I began to lose my hearing in my late teens while reading Law at Oxford. “Reading” law was what I increasingly did as lectures, classes and tutorials became ever more of a trial (or charade) for me.
It is strange to recall that two of my best university lecturers, upon whose measured and precise words I’d so desperately hung, were blind from birth. Each was a consummate performer. One, Sir Rupert Cross, would instinctively sense, as his fingertips caressed his Braille, when he’d dwelt on a point too long. He’d flick open the glass to his wristwatch, feel the hands and say, with the trace of a smile, “we’d better press on”!
Some 40 years (of regular, if bitter-sweet, theatre-going) on, it now matters little that the beauty I found in the voices of the likes of Paul Scofield and Vanessa Redgrave for me has long since become truly incomparable. The new star for me (in a vital supporting role) whose performances I dare not miss is Stagetext.
Being profoundly deaf, I had long grown wearied, if never wholly disheartened, by encouragement that a combination of best stalls seats, headsets, new loop systems and the infamous “T” switch would – perhaps just this time – allow me to capture the magic of special words and challenging or moving ideas and effects all being skilfully delivered within the unique atmosphere of an auditorium.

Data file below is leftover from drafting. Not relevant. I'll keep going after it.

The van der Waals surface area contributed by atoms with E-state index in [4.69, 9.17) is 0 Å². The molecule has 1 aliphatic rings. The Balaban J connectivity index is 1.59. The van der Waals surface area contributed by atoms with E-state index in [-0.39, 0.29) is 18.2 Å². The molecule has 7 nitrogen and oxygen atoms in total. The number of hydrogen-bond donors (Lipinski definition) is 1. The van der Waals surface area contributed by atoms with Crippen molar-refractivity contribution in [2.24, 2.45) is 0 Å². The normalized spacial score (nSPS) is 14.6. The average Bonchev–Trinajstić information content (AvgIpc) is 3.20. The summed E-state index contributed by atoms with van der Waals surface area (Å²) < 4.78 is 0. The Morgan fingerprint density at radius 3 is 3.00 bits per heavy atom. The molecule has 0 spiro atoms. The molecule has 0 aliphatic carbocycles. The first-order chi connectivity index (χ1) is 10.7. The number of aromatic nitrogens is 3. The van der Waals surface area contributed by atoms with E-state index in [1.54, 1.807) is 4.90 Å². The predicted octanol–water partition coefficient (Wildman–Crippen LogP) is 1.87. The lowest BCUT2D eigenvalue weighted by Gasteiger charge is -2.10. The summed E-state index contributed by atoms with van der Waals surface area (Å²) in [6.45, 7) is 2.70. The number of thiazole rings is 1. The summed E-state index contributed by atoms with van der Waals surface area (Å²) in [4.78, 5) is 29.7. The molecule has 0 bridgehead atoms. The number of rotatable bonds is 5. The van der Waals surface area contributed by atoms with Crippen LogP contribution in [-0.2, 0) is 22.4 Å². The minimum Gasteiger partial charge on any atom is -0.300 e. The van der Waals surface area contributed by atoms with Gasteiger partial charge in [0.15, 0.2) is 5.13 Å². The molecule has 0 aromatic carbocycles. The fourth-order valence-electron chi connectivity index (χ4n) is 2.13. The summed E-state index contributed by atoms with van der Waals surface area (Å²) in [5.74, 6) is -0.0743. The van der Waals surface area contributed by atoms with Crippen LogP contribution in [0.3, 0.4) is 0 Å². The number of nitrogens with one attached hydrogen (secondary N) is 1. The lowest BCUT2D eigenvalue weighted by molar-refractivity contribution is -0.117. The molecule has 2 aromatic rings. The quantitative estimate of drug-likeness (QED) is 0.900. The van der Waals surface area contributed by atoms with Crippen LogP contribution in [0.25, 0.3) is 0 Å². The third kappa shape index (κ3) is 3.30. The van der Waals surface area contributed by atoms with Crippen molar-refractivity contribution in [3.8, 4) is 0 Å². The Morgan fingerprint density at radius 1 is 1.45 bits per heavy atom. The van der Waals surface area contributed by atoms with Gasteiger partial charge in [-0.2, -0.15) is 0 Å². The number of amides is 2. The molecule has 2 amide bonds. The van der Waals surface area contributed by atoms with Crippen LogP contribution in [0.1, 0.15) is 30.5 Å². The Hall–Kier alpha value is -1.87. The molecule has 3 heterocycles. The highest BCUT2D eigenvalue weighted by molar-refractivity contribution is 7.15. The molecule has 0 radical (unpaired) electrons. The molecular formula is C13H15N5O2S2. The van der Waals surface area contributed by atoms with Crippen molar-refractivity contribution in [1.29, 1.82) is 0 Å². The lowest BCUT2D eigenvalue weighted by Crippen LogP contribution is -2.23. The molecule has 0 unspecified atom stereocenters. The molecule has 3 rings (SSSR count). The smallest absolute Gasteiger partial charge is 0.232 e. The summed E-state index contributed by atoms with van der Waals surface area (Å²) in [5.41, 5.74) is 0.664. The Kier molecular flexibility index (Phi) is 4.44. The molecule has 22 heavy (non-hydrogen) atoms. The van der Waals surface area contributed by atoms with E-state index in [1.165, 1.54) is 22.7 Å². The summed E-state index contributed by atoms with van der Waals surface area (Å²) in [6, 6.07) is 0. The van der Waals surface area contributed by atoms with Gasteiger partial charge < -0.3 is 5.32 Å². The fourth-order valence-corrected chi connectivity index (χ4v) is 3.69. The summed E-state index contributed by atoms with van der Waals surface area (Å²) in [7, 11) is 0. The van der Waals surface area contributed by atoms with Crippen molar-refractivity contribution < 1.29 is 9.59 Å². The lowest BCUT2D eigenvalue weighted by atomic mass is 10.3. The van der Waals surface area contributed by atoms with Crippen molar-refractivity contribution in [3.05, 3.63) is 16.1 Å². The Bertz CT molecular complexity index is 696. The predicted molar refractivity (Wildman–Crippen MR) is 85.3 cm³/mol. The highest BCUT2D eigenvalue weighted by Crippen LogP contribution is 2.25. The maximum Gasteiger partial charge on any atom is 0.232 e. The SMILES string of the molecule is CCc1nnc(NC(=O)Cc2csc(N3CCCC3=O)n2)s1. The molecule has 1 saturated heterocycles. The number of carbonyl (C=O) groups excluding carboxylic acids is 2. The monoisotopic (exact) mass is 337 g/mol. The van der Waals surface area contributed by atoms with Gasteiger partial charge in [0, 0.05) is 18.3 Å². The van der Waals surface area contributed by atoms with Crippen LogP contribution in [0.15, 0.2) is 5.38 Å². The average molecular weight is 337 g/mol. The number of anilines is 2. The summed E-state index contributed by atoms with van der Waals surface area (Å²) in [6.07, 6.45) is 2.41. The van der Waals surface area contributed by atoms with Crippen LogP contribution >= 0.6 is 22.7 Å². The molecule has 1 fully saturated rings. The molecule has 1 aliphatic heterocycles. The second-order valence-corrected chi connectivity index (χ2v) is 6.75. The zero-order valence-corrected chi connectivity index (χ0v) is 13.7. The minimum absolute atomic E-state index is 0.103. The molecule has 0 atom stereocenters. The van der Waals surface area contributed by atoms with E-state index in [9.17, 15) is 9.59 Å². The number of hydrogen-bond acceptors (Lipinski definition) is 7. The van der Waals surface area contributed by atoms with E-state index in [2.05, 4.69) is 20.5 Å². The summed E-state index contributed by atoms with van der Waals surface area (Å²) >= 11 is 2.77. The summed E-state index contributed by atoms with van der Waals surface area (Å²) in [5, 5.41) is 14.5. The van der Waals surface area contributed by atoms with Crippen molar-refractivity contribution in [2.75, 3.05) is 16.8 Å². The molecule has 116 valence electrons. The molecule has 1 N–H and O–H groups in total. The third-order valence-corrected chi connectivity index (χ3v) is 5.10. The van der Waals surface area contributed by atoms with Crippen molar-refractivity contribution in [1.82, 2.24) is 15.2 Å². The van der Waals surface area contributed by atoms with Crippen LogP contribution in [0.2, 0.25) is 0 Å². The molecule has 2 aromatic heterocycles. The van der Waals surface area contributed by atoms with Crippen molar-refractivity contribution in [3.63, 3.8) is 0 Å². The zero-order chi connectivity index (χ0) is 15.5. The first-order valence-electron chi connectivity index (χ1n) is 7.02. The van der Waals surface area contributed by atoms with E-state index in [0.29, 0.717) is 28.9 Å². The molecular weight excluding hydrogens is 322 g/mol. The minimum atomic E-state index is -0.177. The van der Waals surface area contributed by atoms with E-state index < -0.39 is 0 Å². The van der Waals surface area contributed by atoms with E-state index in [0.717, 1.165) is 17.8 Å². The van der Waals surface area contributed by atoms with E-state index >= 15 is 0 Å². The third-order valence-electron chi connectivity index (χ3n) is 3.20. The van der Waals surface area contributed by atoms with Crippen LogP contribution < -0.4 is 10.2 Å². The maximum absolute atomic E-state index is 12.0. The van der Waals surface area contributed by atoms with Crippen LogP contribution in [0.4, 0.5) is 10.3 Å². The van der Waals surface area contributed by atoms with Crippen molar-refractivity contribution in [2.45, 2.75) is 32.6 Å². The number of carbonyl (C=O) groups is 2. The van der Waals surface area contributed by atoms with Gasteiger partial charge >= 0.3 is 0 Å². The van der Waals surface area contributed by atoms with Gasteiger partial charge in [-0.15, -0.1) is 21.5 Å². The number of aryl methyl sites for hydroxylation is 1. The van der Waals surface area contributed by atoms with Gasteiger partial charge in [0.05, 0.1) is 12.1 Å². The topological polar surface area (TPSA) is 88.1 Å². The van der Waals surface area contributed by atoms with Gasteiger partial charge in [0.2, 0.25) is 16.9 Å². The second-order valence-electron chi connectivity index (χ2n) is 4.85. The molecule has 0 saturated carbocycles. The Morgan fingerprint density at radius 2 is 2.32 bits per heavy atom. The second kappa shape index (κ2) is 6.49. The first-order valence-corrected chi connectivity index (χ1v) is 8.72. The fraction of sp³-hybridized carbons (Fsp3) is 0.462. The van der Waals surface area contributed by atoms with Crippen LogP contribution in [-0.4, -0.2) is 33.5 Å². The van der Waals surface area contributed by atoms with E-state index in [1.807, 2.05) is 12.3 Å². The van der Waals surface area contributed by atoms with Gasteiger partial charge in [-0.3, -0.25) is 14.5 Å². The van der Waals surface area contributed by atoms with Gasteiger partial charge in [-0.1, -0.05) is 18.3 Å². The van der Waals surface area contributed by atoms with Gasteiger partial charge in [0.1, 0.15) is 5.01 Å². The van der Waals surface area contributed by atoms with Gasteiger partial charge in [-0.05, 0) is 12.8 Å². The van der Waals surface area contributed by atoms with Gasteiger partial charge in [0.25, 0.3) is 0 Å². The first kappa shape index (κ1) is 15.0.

Increasingly over the last 20 years I had grown dependent upon following my own text on my lap by discreet torchlight. All too often my joy at being able to follow the text would come at a high price. I would miss most of what was happening on stage. I would all too regularly attract a neighbour’s cutting barb of “put that damn phone away!”
Instantaneous pocket-sized communication via satellite across oceans may now cease to arouse wonder. For me, however, wonder is being aroused and recreated across the footlights by Stagetext bringing, in a way as was managed in Oxford forty years ago, the science of communication to serve the art of communication. A fast link to Birmingham may still be 20 years away, but let us celebrate that we have one already to Shakespeare, Shaw and Stoppard and to their many worthy successors. Their words rarely fail to deliver. There is no reason now for any failure in their delivery.